A study on media consumption broken down by race and ethnicity of children released its results today, finding that minority youth consume media content at a rate that is 4.5 times that of their white peers.
The first national study to focus exclusively on children’s media use by race and ethnicity, “Children, Media and Race: Media Use Among White, Black, Hispanic and Asian American Children” reports that minority children consume greater quantities of all forms of media, watching two more hours of TV and videos, up to 1.5 hours of computer use, an additional hour of music listening and 30-40 more minutes of playing video games.
Northwestern professor Ellen Wartella, who co-authored the study along with former Kaiser Family Foundation Vice President Vicky Rideout and Northwestern post-doctoral fellow Alexis Lauri, adds that the gap between minority and white youth’s daily media use has doubled for blacks and quadrupled for Hispanics over the course of the past decade.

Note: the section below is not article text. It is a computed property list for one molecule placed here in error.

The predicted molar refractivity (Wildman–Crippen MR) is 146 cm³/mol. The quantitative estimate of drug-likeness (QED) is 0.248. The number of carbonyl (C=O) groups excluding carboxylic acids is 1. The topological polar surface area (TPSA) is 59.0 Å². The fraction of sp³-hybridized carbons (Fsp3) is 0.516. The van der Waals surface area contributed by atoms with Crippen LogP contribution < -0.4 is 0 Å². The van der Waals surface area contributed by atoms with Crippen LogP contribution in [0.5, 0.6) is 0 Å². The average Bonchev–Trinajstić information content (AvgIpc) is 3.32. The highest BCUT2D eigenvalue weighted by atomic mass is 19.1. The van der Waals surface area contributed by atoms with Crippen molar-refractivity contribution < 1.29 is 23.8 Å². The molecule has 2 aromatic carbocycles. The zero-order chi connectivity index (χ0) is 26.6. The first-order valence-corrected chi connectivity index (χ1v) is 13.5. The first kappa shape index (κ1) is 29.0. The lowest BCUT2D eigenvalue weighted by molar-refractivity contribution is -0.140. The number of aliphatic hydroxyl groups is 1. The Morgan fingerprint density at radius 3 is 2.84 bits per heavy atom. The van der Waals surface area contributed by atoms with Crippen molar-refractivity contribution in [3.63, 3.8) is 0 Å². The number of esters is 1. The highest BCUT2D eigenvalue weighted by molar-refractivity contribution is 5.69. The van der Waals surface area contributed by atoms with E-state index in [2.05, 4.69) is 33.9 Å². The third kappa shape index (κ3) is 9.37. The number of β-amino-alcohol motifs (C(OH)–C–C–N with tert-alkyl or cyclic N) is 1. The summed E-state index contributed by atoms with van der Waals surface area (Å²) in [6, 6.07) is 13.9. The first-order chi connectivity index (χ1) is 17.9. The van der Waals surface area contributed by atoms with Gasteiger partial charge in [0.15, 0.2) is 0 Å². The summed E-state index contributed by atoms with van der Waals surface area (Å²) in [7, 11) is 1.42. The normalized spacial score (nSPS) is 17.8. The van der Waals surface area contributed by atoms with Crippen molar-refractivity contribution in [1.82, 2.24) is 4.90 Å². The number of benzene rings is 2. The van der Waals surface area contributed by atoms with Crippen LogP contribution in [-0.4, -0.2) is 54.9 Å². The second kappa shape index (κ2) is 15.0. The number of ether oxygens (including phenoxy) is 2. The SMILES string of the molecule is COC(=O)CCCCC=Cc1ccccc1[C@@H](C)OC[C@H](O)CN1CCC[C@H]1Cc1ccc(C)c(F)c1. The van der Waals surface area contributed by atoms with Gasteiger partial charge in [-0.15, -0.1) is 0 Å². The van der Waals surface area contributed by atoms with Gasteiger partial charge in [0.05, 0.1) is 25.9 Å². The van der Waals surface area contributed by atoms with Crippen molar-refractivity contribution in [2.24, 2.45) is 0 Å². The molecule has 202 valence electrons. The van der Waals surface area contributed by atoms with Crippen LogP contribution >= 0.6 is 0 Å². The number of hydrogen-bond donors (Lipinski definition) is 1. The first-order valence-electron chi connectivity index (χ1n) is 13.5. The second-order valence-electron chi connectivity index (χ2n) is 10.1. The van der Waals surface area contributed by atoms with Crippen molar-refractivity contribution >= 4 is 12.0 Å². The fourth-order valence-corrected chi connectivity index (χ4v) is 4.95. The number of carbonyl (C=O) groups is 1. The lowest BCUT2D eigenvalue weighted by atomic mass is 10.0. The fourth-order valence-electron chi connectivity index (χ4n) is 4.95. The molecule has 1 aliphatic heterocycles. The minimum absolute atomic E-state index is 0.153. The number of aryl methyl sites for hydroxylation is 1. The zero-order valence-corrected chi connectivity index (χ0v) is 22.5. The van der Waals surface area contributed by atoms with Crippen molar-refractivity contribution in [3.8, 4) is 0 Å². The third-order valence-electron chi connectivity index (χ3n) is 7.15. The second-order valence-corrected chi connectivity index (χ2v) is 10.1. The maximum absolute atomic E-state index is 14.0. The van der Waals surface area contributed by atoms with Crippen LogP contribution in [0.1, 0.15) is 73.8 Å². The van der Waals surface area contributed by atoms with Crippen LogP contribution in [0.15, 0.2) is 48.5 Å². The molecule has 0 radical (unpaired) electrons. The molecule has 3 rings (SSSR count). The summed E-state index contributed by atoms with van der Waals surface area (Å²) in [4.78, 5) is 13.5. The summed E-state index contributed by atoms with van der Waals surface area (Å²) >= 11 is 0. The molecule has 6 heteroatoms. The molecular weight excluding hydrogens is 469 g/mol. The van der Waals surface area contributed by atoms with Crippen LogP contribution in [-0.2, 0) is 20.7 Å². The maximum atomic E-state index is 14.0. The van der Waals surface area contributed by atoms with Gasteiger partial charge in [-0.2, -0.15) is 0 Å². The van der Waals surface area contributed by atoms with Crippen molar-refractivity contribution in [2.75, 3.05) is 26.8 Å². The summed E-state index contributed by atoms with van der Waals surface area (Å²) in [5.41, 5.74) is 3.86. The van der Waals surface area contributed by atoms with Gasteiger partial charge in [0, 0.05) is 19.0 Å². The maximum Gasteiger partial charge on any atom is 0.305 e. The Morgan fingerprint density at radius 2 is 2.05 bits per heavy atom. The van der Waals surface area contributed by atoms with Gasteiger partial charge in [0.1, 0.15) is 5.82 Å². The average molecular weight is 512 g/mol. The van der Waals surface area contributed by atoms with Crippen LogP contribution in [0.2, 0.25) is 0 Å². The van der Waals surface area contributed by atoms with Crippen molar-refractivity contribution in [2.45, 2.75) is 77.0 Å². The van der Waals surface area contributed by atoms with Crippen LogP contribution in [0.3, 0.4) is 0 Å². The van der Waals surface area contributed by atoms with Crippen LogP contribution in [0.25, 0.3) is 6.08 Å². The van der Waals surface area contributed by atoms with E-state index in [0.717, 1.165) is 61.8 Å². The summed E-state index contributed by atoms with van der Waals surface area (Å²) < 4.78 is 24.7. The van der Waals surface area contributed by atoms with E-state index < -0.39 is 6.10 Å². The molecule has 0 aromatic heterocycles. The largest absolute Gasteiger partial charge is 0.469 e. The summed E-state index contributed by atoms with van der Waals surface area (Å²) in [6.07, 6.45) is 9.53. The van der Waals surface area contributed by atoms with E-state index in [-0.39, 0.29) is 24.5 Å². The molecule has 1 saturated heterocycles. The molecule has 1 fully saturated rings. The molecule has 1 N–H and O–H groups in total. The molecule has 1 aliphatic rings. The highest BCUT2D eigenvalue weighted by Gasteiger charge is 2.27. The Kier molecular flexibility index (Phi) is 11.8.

“Our study is not meant to blame parents,” Wartella said. “But it suggests that kids are very much tethered to technology at all times. To be tethered so much by technology seems to be an imbalance … as a parent of two boys, I know it’s a wake-up call for me: All things in moderation.”
The report gathered its information from the 2010 Kaiser Family Foundation Generation M2 study on media use among 2,000 8- to 18-year-olds and the foundation’s 2006 Media Family study on another 2,000 children from birth to 6 years old. It did not analyze the specific content youth were consuming, nor did it offer solutions on how to bridge the gap.
The one activity all children spend an equal amount of time on? Reading. The study found that children read for an average of 30-40 minutes a day, regardless of their race.
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